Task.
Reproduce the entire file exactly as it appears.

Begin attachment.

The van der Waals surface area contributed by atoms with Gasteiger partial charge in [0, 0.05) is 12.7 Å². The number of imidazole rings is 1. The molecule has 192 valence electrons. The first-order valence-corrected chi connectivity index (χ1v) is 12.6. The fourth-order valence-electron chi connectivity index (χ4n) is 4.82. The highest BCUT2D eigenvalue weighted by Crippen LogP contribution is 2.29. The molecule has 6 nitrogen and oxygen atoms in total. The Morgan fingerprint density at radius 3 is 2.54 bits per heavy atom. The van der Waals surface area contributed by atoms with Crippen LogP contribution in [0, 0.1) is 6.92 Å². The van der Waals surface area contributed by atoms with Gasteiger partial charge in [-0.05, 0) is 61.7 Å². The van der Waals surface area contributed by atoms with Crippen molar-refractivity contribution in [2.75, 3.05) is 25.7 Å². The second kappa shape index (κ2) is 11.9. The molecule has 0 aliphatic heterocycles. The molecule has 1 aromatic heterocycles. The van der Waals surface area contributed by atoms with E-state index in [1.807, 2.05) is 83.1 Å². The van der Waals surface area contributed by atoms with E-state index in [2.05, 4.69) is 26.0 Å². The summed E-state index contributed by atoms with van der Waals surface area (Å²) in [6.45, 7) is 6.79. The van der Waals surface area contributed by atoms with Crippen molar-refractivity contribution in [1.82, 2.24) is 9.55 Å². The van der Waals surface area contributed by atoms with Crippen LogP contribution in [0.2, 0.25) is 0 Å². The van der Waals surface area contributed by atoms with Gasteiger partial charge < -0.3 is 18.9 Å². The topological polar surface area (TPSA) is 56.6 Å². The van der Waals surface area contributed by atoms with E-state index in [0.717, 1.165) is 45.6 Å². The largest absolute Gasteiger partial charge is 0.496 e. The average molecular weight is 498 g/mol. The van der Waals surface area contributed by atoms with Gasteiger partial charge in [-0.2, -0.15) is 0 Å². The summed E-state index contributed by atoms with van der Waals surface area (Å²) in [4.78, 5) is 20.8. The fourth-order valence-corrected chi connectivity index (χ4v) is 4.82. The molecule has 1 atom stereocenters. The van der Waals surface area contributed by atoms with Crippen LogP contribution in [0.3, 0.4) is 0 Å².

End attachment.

The van der Waals surface area contributed by atoms with Gasteiger partial charge in [0, 0.05) is 12.7 Å². The number of imidazole rings is 1. The molecule has 192 valence electrons. The first-order valence-corrected chi connectivity index (χ1v) is 12.6. The fourth-order valence-electron chi connectivity index (χ4n) is 4.82. The highest BCUT2D eigenvalue weighted by Crippen LogP contribution is 2.29. The molecule has 6 nitrogen and oxygen atoms in total. The Morgan fingerprint density at radius 3 is 2.54 bits per heavy atom. The van der Waals surface area contributed by atoms with Crippen LogP contribution in [0, 0.1) is 6.92 Å². The van der Waals surface area contributed by atoms with Gasteiger partial charge in [-0.05, 0) is 61.7 Å². The van der Waals surface area contributed by atoms with Crippen molar-refractivity contribution in [2.75, 3.05) is 25.7 Å². The second kappa shape index (κ2) is 11.9. The molecule has 0 aliphatic heterocycles. The molecule has 1 aromatic heterocycles. The van der Waals surface area contributed by atoms with E-state index in [1.807, 2.05) is 83.1 Å². The van der Waals surface area contributed by atoms with E-state index in [2.05, 4.69) is 26.0 Å². The summed E-state index contributed by atoms with van der Waals surface area (Å²) in [6.45, 7) is 6.79. The van der Waals surface area contributed by atoms with Crippen molar-refractivity contribution in [1.82, 2.24) is 9.55 Å². The van der Waals surface area contributed by atoms with Crippen LogP contribution in [0.2, 0.25) is 0 Å². The van der Waals surface area contributed by atoms with Gasteiger partial charge < -0.3 is 18.9 Å². The topological polar surface area (TPSA) is 56.6 Å². The van der Waals surface area contributed by atoms with E-state index in [0.717, 1.165) is 45.6 Å². The largest absolute Gasteiger partial charge is 0.496 e. The average molecular weight is 498 g/mol. The van der Waals surface area contributed by atoms with Gasteiger partial charge in [-0.2, -0.15) is 0 Å². The summed E-state index contributed by atoms with van der Waals surface area (Å²) in [4.78, 5) is 20.8. The fourth-order valence-corrected chi connectivity index (χ4v) is 4.82. The molecule has 1 atom stereocenters. The van der Waals surface area contributed by atoms with Crippen LogP contribution in [0.3, 0.4) is 0 Å².